Flutter: what all the fuss is about

Flutter- Google’s open source SDK

Flutter is Google’s open-source mobile application development SDK for crafting high-quality native applications for Android and iOS in record time. Google is here with a new way to build fast, attractive mobile apps that helps developers to break away from “cookie cutter” apps.

Just like Android, Flutter is an open source SDK.

As with the announcement of Flutter Release Preview 1, everyone wants to know what makes Flutter different, or need to push all other native tools aside and start to focus only one tool-chain — The Flutter Platform and SDK from Google. What is new and exciting about Flutter? Or Why Flutter? is a fair question, and this article is about to answer it from a technical viewpoint — not just what is exciting, but why.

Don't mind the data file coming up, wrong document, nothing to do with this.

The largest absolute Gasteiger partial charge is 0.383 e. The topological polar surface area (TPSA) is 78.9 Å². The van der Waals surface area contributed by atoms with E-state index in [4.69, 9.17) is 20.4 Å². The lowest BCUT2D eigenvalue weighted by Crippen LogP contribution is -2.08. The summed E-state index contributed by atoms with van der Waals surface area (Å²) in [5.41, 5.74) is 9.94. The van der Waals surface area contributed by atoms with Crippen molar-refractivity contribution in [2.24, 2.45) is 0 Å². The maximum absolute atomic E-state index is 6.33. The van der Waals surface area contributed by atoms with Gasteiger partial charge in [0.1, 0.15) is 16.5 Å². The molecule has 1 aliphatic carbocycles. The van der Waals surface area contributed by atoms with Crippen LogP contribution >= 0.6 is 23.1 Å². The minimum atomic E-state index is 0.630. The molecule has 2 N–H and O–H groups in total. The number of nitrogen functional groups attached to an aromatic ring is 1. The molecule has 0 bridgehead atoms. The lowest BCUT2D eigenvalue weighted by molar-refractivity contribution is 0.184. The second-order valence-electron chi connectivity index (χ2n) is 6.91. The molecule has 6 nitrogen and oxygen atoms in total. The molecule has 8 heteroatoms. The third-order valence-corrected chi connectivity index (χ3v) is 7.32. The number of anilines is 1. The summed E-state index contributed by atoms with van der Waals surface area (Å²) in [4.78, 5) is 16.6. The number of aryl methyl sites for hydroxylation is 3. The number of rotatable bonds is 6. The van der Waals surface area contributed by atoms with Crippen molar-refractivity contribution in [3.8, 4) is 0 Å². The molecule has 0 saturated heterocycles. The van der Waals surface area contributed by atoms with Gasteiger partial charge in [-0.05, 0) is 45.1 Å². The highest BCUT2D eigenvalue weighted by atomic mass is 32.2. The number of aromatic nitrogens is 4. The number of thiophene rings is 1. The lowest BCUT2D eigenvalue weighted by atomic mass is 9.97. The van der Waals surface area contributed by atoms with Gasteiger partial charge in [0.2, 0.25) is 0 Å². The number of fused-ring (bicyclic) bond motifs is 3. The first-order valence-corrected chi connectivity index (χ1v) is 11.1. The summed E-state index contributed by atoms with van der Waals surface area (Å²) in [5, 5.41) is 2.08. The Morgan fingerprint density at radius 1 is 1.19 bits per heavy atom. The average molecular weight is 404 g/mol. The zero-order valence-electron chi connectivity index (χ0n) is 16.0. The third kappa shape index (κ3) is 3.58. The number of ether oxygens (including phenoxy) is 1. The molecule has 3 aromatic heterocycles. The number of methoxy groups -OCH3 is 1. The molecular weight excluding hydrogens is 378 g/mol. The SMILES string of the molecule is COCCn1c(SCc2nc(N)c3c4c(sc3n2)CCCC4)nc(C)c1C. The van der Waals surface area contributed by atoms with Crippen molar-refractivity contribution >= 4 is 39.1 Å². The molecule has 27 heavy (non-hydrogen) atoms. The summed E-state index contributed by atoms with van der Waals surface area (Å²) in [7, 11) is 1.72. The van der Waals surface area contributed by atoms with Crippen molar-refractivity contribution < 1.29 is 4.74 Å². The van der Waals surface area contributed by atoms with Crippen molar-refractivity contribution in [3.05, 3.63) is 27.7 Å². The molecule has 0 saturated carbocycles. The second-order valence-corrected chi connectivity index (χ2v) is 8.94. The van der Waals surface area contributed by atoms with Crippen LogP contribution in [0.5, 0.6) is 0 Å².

Flutter

Flutter, a cross-platform framework, designed to address both the Android and iOS platforms. It’s based on Google’s own Dart programming language with a rendering engine based on the Skia Graphics Library, the same thing Chrome used to draw pixels on a screen. There’s an IntelliJ IDE for Flutter, just like Google has with Android Studio. And Google is also using Flutter in its upcoming Fuchsia OS.

Interesting right.

Flutter Epiphany

Flutter removed all the platform specific UI bureaucracy and provides a reactive-style views like React Native. And it takes a different approach to avoid performance issues caused by the need for a JavaScript bridge by using a compiled programming language, namely Dart. Another factor that makes Flutter shine is the tooling. When you apply changes to the code you can see your results in sub-second cycles.

Core principles